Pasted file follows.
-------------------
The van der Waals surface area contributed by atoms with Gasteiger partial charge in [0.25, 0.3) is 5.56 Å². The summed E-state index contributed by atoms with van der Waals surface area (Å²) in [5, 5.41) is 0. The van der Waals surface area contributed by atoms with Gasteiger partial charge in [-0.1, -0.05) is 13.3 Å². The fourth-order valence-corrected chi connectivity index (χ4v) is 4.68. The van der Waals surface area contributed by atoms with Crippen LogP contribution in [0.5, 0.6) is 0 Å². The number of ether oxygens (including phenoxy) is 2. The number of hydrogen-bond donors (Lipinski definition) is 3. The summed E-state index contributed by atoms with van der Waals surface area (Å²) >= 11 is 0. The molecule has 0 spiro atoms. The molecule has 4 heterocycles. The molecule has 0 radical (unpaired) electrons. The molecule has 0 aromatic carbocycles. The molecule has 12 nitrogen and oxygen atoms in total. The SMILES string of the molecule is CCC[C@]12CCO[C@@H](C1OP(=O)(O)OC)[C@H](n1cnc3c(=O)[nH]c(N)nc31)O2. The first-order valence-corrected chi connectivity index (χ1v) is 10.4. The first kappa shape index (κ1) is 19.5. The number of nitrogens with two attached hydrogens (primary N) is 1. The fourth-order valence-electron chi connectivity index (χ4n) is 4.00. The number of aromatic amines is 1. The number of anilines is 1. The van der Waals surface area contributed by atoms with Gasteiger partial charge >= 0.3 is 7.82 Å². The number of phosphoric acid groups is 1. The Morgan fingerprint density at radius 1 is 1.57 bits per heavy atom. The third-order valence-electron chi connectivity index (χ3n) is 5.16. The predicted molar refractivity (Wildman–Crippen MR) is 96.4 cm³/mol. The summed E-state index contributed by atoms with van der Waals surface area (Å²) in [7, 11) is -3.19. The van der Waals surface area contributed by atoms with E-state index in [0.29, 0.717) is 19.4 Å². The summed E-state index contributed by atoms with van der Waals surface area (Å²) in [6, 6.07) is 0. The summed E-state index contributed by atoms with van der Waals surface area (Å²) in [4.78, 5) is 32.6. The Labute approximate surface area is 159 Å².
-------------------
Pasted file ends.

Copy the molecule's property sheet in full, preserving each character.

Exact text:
The van der Waals surface area contributed by atoms with Gasteiger partial charge in [0.25, 0.3) is 5.56 Å². The summed E-state index contributed by atoms with van der Waals surface area (Å²) in [5, 5.41) is 0. The van der Waals surface area contributed by atoms with Gasteiger partial charge in [-0.1, -0.05) is 13.3 Å². The fourth-order valence-corrected chi connectivity index (χ4v) is 4.68. The van der Waals surface area contributed by atoms with Crippen LogP contribution in [0.5, 0.6) is 0 Å². The number of ether oxygens (including phenoxy) is 2. The number of hydrogen-bond donors (Lipinski definition) is 3. The summed E-state index contributed by atoms with van der Waals surface area (Å²) >= 11 is 0. The molecule has 0 spiro atoms. The molecule has 4 heterocycles. The molecule has 0 radical (unpaired) electrons. The molecule has 0 aromatic carbocycles. The molecule has 12 nitrogen and oxygen atoms in total. The SMILES string of the molecule is CCC[C@]12CCO[C@@H](C1OP(=O)(O)OC)[C@H](n1cnc3c(=O)[nH]c(N)nc31)O2. The first-order valence-corrected chi connectivity index (χ1v) is 10.4. The first kappa shape index (κ1) is 19.5. The number of nitrogens with two attached hydrogens (primary N) is 1. The fourth-order valence-electron chi connectivity index (χ4n) is 4.00. The number of aromatic amines is 1. The number of anilines is 1. The van der Waals surface area contributed by atoms with Gasteiger partial charge >= 0.3 is 7.82 Å². The number of phosphoric acid groups is 1. The Morgan fingerprint density at radius 1 is 1.57 bits per heavy atom. The third-order valence-electron chi connectivity index (χ3n) is 5.16. The predicted molar refractivity (Wildman–Crippen MR) is 96.4 cm³/mol. The summed E-state index contributed by atoms with van der Waals surface area (Å²) in [7, 11) is -3.19. The van der Waals surface area contributed by atoms with E-state index in [0.29, 0.717) is 19.4 Å². The summed E-state index contributed by atoms with van der Waals surface area (Å²) in [6, 6.07) is 0. The summed E-state index contributed by atoms with van der Waals surface area (Å²) in [4.78, 5) is 32.6. The Labute approximate surface area is 159 Å².